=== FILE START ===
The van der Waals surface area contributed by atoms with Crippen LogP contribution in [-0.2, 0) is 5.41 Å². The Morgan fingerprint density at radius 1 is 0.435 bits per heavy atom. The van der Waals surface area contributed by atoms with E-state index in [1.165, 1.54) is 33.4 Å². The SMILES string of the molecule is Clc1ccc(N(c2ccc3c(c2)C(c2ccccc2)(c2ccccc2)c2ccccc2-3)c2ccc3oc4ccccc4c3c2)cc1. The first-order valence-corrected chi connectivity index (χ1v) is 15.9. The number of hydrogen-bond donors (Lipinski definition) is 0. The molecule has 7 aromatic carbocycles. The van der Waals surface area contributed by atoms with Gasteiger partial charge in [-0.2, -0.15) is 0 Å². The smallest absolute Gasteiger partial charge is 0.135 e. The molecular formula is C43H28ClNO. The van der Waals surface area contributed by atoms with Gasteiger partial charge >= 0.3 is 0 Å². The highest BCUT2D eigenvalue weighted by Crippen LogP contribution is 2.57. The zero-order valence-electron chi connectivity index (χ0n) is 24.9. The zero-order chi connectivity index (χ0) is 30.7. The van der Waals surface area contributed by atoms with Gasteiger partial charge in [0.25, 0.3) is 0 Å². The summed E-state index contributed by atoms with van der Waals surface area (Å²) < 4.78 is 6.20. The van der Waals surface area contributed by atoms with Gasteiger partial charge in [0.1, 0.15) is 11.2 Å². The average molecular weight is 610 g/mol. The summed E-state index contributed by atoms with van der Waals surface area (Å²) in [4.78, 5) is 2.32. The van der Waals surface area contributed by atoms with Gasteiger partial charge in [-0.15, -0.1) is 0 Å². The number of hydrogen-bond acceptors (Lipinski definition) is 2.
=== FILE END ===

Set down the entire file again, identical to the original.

The van der Waals surface area contributed by atoms with Crippen LogP contribution in [-0.2, 0) is 5.41 Å². The Morgan fingerprint density at radius 1 is 0.435 bits per heavy atom. The van der Waals surface area contributed by atoms with E-state index in [1.165, 1.54) is 33.4 Å². The SMILES string of the molecule is Clc1ccc(N(c2ccc3c(c2)C(c2ccccc2)(c2ccccc2)c2ccccc2-3)c2ccc3oc4ccccc4c3c2)cc1. The first-order valence-corrected chi connectivity index (χ1v) is 15.9. The number of hydrogen-bond donors (Lipinski definition) is 0. The molecule has 7 aromatic carbocycles. The van der Waals surface area contributed by atoms with Gasteiger partial charge in [-0.2, -0.15) is 0 Å². The smallest absolute Gasteiger partial charge is 0.135 e. The molecular formula is C43H28ClNO. The van der Waals surface area contributed by atoms with Gasteiger partial charge >= 0.3 is 0 Å². The highest BCUT2D eigenvalue weighted by Crippen LogP contribution is 2.57. The zero-order valence-electron chi connectivity index (χ0n) is 24.9. The zero-order chi connectivity index (χ0) is 30.7. The van der Waals surface area contributed by atoms with Gasteiger partial charge in [0.25, 0.3) is 0 Å². The summed E-state index contributed by atoms with van der Waals surface area (Å²) < 4.78 is 6.20. The van der Waals surface area contributed by atoms with Gasteiger partial charge in [0.1, 0.15) is 11.2 Å². The average molecular weight is 610 g/mol. The summed E-state index contributed by atoms with van der Waals surface area (Å²) in [4.78, 5) is 2.32. The van der Waals surface area contributed by atoms with Gasteiger partial charge in [-0.15, -0.1) is 0 Å². The number of hydrogen-bond acceptors (Lipinski definition) is 2.